What Are the Different Causes of Pronation?

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  • Written By: Alex Paul
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There are a variety of potential causes of pronation. The condition is often the result of a hereditary defect that causes the ligaments and muscles supporting the joint to be loose. It also can be caused by regularly wearing unsupportive or damaging footwear such as high heels, tight muscles surrounding the joint, and internal rotation of the leg.

Pronation, a condition in which the foot and ankle roll inward when running or walking, is a normal and natural part of a human’s gait. The problems start when the foot pronates too much, something known as excessive pronation or overpronation. When this occurs, the foot and lower limb moves inward too much, causing the rest of the body to compensate. Over time, this increases the chances of overuse and repetitive strain injuries.

Although there are several potential causes of pronation, the most common is a hereditary defect. If a person is born with loose tissues in the ankle and foot, then the bones are not tightly held in place. This allows the foot to turn inward more than it should while walking. As the person continues to grow, the bones, ligaments and muscles all develop to compensate for this defect. Over time, the looseness of the tissue tends to become worse.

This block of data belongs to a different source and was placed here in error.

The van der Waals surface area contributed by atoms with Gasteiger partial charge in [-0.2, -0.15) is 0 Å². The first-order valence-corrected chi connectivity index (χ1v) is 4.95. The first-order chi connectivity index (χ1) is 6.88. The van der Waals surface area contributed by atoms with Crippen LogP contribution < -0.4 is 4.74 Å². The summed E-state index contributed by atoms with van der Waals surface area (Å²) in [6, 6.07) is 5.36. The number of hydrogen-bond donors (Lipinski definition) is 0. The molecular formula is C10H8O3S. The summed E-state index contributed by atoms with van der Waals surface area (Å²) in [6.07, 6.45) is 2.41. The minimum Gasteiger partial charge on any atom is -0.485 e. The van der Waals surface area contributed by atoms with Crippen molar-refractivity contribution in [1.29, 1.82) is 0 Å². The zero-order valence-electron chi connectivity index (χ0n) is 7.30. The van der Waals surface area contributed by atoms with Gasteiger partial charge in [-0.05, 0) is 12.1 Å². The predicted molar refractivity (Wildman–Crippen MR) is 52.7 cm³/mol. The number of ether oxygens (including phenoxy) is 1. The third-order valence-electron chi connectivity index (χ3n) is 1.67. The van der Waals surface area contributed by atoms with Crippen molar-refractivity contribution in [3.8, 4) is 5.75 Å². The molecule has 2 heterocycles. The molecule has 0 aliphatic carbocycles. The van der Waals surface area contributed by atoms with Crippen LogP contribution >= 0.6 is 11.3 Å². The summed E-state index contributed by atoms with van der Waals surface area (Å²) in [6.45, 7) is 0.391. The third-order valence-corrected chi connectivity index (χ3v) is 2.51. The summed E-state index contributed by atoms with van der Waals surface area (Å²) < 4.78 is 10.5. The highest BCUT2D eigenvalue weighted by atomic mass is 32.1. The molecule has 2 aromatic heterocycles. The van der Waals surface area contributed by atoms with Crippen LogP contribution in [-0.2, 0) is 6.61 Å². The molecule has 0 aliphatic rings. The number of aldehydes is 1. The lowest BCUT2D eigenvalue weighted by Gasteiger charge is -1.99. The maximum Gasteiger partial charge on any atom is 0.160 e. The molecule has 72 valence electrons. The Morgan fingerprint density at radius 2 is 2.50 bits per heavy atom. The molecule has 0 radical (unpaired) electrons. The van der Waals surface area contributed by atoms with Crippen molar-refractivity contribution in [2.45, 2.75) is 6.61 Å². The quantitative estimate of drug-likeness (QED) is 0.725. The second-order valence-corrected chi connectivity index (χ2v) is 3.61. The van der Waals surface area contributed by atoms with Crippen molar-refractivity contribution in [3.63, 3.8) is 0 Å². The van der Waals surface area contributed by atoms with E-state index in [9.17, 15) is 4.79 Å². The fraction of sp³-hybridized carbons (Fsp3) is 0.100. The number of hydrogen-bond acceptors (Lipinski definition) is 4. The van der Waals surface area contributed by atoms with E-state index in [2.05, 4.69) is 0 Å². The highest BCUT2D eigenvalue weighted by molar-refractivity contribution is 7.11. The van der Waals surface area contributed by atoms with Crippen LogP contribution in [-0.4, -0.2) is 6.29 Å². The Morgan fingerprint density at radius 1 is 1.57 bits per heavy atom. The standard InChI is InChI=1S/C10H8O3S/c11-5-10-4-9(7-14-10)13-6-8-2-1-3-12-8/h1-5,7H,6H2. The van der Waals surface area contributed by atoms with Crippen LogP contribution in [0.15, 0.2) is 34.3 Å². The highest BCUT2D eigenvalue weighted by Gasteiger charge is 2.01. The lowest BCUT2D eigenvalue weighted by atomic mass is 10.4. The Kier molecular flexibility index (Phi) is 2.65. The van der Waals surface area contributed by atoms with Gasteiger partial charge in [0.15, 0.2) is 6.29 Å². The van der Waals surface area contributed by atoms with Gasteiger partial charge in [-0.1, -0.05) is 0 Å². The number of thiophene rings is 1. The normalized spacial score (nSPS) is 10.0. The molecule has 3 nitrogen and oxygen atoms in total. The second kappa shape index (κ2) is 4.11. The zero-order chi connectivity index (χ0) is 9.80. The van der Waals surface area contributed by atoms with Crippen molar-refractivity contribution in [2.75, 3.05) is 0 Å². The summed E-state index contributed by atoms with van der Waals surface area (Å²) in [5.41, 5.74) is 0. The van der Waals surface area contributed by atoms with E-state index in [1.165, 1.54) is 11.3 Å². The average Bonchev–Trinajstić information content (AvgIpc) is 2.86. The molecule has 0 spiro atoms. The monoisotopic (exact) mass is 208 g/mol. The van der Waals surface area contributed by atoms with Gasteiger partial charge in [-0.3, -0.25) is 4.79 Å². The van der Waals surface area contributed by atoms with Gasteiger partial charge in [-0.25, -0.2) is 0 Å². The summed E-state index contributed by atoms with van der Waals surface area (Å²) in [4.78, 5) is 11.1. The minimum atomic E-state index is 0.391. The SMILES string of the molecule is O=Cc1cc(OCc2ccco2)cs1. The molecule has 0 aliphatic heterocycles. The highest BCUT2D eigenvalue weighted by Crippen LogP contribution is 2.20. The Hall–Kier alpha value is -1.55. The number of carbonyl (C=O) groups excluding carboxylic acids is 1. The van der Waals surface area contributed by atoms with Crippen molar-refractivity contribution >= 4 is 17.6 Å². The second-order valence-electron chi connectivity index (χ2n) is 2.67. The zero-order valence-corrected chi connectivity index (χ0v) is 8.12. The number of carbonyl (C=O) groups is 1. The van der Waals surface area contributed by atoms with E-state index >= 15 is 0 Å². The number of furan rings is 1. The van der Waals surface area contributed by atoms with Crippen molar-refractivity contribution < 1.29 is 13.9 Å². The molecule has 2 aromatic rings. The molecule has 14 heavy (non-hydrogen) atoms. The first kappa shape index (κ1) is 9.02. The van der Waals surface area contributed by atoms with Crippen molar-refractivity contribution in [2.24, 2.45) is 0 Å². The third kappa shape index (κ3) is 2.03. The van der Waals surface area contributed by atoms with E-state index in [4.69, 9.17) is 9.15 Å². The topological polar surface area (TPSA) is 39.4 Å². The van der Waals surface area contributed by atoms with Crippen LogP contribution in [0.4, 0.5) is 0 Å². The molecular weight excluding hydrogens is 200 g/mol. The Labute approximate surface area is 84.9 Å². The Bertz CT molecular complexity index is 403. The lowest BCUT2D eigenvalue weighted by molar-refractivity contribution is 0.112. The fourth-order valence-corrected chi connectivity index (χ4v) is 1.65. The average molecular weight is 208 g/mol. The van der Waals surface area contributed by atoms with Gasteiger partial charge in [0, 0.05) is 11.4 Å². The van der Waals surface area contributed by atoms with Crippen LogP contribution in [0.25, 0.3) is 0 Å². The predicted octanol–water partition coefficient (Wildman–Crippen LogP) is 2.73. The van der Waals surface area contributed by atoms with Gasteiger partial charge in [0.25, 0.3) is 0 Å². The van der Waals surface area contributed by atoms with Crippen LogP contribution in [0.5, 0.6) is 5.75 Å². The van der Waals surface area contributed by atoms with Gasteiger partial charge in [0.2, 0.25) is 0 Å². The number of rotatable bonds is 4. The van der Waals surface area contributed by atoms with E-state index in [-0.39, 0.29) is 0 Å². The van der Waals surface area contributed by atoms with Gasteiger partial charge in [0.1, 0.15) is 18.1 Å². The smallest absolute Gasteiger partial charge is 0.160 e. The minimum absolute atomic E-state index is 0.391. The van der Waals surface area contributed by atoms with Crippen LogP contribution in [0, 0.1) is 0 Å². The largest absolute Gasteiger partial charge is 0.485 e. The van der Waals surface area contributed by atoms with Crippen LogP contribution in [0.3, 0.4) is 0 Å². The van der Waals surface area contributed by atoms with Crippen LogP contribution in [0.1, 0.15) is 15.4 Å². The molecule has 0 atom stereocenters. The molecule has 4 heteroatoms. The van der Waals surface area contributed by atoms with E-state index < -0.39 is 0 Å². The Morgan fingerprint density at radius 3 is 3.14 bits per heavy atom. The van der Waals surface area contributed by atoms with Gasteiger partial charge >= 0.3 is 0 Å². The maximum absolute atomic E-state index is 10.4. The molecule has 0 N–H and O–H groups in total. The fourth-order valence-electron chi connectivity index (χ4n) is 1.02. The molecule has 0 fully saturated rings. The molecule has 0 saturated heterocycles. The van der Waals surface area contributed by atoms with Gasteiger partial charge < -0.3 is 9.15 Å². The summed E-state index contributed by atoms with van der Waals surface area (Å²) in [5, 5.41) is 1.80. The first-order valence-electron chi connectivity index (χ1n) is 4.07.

Other potential causes of pronation are less common but still important. Women who regularly wear high heels, for example, are thought to be more susceptible to overpronation. This is because the high heels place the foot in an abnormal position that can result in laxity of the surrounding tissue.

Older people also are more likely to suffer from overpronation. This is because the muscles supporting the ankle joint naturally become weaker as people get older. The result is a collapsed foot arch, which can contribute to excessive overpronation.

There are a number of other potential causes of pronation. If the muscles and tendons at the back of the lower limb — such as the calf muscles and Achilles tendon — are tight, then the foot and ankle may be forced to pronate to compensate. If the femur — the thigh bone that starts at the hip — is internally rotated, then this also can cause the foot to pronate. In most cases, the only way to determine the underlying causes of pronation is through a full-gait analysis, which usually involves recording equipment so the motion can be slowed down and analyzed.


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